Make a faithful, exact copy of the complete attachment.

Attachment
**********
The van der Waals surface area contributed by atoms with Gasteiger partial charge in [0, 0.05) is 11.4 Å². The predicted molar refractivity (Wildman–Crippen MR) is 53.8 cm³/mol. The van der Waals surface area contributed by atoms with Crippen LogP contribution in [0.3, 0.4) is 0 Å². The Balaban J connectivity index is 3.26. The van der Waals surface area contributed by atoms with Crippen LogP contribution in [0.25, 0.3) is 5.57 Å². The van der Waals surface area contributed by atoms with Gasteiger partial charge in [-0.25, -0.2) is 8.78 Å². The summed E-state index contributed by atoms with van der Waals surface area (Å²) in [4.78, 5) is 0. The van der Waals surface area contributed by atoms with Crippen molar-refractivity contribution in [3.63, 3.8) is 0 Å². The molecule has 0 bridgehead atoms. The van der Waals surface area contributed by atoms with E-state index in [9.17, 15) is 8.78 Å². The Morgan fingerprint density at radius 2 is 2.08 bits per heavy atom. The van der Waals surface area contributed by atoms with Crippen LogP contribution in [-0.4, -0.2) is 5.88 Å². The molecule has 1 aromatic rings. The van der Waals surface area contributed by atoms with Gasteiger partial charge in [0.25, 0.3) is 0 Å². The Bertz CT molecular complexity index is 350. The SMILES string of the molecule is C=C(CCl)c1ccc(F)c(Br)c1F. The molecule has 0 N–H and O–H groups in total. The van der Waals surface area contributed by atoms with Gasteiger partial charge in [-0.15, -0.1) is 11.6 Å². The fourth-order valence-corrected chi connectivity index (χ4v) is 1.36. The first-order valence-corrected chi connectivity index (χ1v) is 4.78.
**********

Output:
The van der Waals surface area contributed by atoms with Gasteiger partial charge in [0, 0.05) is 11.4 Å². The predicted molar refractivity (Wildman–Crippen MR) is 53.8 cm³/mol. The van der Waals surface area contributed by atoms with Crippen LogP contribution in [0.3, 0.4) is 0 Å². The Balaban J connectivity index is 3.26. The van der Waals surface area contributed by atoms with Crippen LogP contribution in [0.25, 0.3) is 5.57 Å². The van der Waals surface area contributed by atoms with Gasteiger partial charge in [-0.25, -0.2) is 8.78 Å². The summed E-state index contributed by atoms with van der Waals surface area (Å²) in [4.78, 5) is 0. The van der Waals surface area contributed by atoms with Crippen molar-refractivity contribution in [3.63, 3.8) is 0 Å². The molecule has 0 bridgehead atoms. The van der Waals surface area contributed by atoms with E-state index in [9.17, 15) is 8.78 Å². The Morgan fingerprint density at radius 2 is 2.08 bits per heavy atom. The van der Waals surface area contributed by atoms with Crippen LogP contribution in [-0.4, -0.2) is 5.88 Å². The molecule has 1 aromatic rings. The van der Waals surface area contributed by atoms with Gasteiger partial charge in [0.25, 0.3) is 0 Å². The Bertz CT molecular complexity index is 350. The SMILES string of the molecule is C=C(CCl)c1ccc(F)c(Br)c1F. The molecule has 0 N–H and O–H groups in total. The van der Waals surface area contributed by atoms with Gasteiger partial charge in [-0.15, -0.1) is 11.6 Å². The fourth-order valence-corrected chi connectivity index (χ4v) is 1.36. The first-order valence-corrected chi connectivity index (χ1v) is 4.78.